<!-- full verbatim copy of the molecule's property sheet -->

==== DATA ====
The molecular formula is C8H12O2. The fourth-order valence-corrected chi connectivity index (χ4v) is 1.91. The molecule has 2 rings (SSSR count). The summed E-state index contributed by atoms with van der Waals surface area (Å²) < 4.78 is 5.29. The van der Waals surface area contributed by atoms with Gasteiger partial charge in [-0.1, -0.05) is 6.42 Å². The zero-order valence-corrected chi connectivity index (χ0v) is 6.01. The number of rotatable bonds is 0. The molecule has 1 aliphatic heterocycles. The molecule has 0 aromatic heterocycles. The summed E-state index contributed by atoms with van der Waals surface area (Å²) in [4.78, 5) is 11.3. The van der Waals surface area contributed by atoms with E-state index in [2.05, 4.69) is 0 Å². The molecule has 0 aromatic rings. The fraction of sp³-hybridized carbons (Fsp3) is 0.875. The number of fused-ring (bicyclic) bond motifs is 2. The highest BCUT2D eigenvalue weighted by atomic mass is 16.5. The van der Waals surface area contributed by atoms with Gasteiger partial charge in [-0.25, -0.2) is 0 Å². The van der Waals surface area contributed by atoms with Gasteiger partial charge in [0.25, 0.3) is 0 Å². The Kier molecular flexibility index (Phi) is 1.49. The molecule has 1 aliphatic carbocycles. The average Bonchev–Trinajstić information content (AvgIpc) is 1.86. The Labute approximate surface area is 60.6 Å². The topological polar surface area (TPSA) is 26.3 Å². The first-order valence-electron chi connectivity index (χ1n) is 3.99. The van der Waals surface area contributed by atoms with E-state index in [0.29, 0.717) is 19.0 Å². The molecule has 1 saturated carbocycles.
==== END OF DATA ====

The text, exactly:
The molecular formula is C8H12O2. The fourth-order valence-corrected chi connectivity index (χ4v) is 1.91. The molecule has 2 rings (SSSR count). The summed E-state index contributed by atoms with van der Waals surface area (Å²) < 4.78 is 5.29. The van der Waals surface area contributed by atoms with Gasteiger partial charge in [-0.1, -0.05) is 6.42 Å². The zero-order valence-corrected chi connectivity index (χ0v) is 6.01. The number of rotatable bonds is 0. The molecule has 1 aliphatic heterocycles. The molecule has 0 aromatic heterocycles. The summed E-state index contributed by atoms with van der Waals surface area (Å²) in [4.78, 5) is 11.3. The van der Waals surface area contributed by atoms with E-state index in [2.05, 4.69) is 0 Å². The molecule has 0 aromatic rings. The fraction of sp³-hybridized carbons (Fsp3) is 0.875. The number of fused-ring (bicyclic) bond motifs is 2. The highest BCUT2D eigenvalue weighted by atomic mass is 16.5. The van der Waals surface area contributed by atoms with Gasteiger partial charge in [-0.25, -0.2) is 0 Å². The van der Waals surface area contributed by atoms with Gasteiger partial charge in [0.25, 0.3) is 0 Å². The Kier molecular flexibility index (Phi) is 1.49. The molecule has 1 aliphatic carbocycles. The average Bonchev–Trinajstić information content (AvgIpc) is 1.86. The Labute approximate surface area is 60.6 Å². The topological polar surface area (TPSA) is 26.3 Å². The first-order valence-electron chi connectivity index (χ1n) is 3.99. The van der Waals surface area contributed by atoms with E-state index in [0.29, 0.717) is 19.0 Å². The molecule has 1 saturated carbocycles.